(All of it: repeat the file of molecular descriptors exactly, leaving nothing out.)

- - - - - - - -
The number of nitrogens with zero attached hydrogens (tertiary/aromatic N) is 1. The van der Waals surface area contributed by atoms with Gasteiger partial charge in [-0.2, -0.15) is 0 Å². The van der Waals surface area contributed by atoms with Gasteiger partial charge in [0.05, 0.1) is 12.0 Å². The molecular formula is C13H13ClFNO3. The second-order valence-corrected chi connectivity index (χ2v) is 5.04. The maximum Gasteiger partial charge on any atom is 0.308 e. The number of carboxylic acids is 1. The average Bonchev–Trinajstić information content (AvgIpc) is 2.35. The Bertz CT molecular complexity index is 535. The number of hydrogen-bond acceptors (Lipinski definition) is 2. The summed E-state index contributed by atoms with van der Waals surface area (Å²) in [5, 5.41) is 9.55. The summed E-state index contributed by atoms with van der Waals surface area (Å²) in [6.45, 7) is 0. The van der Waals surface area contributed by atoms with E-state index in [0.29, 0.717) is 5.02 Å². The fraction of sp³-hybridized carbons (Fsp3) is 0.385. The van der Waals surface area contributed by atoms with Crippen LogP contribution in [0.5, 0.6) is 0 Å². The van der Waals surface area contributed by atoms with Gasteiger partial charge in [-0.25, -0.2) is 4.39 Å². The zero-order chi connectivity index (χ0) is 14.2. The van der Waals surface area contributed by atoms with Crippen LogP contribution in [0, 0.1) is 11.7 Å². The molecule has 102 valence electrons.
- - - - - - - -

The number of nitrogens with zero attached hydrogens (tertiary/aromatic N) is 1. The van der Waals surface area contributed by atoms with Gasteiger partial charge in [-0.2, -0.15) is 0 Å². The van der Waals surface area contributed by atoms with Gasteiger partial charge in [0.05, 0.1) is 12.0 Å². The molecular formula is C13H13ClFNO3. The second-order valence-corrected chi connectivity index (χ2v) is 5.04. The maximum Gasteiger partial charge on any atom is 0.308 e. The number of carboxylic acids is 1. The average Bonchev–Trinajstić information content (AvgIpc) is 2.35. The Bertz CT molecular complexity index is 535. The number of hydrogen-bond acceptors (Lipinski definition) is 2. The summed E-state index contributed by atoms with van der Waals surface area (Å²) in [5, 5.41) is 9.55. The summed E-state index contributed by atoms with van der Waals surface area (Å²) in [6.45, 7) is 0. The van der Waals surface area contributed by atoms with E-state index in [0.29, 0.717) is 5.02 Å². The fraction of sp³-hybridized carbons (Fsp3) is 0.385. The van der Waals surface area contributed by atoms with Crippen LogP contribution in [0.5, 0.6) is 0 Å². The van der Waals surface area contributed by atoms with Gasteiger partial charge in [-0.25, -0.2) is 4.39 Å². The zero-order chi connectivity index (χ0) is 14.2. The van der Waals surface area contributed by atoms with Crippen LogP contribution in [0, 0.1) is 11.7 Å². The molecule has 102 valence electrons.